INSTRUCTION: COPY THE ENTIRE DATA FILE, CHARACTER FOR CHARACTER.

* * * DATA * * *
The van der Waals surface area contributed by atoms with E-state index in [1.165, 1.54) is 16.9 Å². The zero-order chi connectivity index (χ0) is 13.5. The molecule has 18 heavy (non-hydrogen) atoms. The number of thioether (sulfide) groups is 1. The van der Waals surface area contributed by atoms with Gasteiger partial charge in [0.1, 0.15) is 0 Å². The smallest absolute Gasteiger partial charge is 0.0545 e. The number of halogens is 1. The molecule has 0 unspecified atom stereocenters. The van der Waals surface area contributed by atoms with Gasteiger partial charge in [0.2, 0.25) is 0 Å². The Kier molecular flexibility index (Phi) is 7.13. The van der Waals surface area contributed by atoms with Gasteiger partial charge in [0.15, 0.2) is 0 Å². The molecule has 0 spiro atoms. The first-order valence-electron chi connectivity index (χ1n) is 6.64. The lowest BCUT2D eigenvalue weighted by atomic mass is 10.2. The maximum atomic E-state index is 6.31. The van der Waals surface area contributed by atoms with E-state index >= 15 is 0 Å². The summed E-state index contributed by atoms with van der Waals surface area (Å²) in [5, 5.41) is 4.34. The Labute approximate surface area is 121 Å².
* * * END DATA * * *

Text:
The van der Waals surface area contributed by atoms with E-state index in [1.165, 1.54) is 16.9 Å². The zero-order chi connectivity index (χ0) is 13.5. The molecule has 18 heavy (non-hydrogen) atoms. The number of thioether (sulfide) groups is 1. The van der Waals surface area contributed by atoms with Gasteiger partial charge in [0.1, 0.15) is 0 Å². The smallest absolute Gasteiger partial charge is 0.0545 e. The number of halogens is 1. The molecule has 0 unspecified atom stereocenters. The van der Waals surface area contributed by atoms with Gasteiger partial charge in [0.2, 0.25) is 0 Å². The Kier molecular flexibility index (Phi) is 7.13. The van der Waals surface area contributed by atoms with Gasteiger partial charge in [0.15, 0.2) is 0 Å². The molecule has 0 spiro atoms. The first-order valence-electron chi connectivity index (χ1n) is 6.64. The lowest BCUT2D eigenvalue weighted by atomic mass is 10.2. The maximum atomic E-state index is 6.31. The van der Waals surface area contributed by atoms with E-state index >= 15 is 0 Å². The summed E-state index contributed by atoms with van der Waals surface area (Å²) in [5, 5.41) is 4.34. The Labute approximate surface area is 121 Å².